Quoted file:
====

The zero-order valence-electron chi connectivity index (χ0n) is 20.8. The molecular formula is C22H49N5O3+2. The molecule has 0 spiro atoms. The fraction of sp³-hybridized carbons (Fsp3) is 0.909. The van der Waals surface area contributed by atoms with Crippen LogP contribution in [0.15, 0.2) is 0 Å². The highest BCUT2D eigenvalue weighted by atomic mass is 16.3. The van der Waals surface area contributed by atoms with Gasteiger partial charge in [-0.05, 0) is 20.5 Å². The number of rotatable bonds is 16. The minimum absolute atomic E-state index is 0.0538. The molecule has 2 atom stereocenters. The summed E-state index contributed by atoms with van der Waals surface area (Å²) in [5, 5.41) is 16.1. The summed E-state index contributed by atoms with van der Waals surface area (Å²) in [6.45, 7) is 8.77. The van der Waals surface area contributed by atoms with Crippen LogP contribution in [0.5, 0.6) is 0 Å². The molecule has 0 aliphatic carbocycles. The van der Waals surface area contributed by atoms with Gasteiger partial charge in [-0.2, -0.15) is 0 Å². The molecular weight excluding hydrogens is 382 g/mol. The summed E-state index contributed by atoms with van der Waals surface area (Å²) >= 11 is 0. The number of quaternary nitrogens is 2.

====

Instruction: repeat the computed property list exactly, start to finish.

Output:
The zero-order valence-electron chi connectivity index (χ0n) is 20.8. The molecular formula is C22H49N5O3+2. The molecule has 0 spiro atoms. The fraction of sp³-hybridized carbons (Fsp3) is 0.909. The van der Waals surface area contributed by atoms with Crippen LogP contribution in [0.15, 0.2) is 0 Å². The highest BCUT2D eigenvalue weighted by atomic mass is 16.3. The van der Waals surface area contributed by atoms with Gasteiger partial charge in [-0.05, 0) is 20.5 Å². The number of rotatable bonds is 16. The minimum absolute atomic E-state index is 0.0538. The molecule has 2 atom stereocenters. The summed E-state index contributed by atoms with van der Waals surface area (Å²) in [5, 5.41) is 16.1. The summed E-state index contributed by atoms with van der Waals surface area (Å²) in [6.45, 7) is 8.77. The van der Waals surface area contributed by atoms with Crippen LogP contribution in [0.5, 0.6) is 0 Å². The molecule has 0 aliphatic carbocycles. The van der Waals surface area contributed by atoms with Gasteiger partial charge in [-0.2, -0.15) is 0 Å². The molecular weight excluding hydrogens is 382 g/mol. The summed E-state index contributed by atoms with van der Waals surface area (Å²) >= 11 is 0. The number of quaternary nitrogens is 2.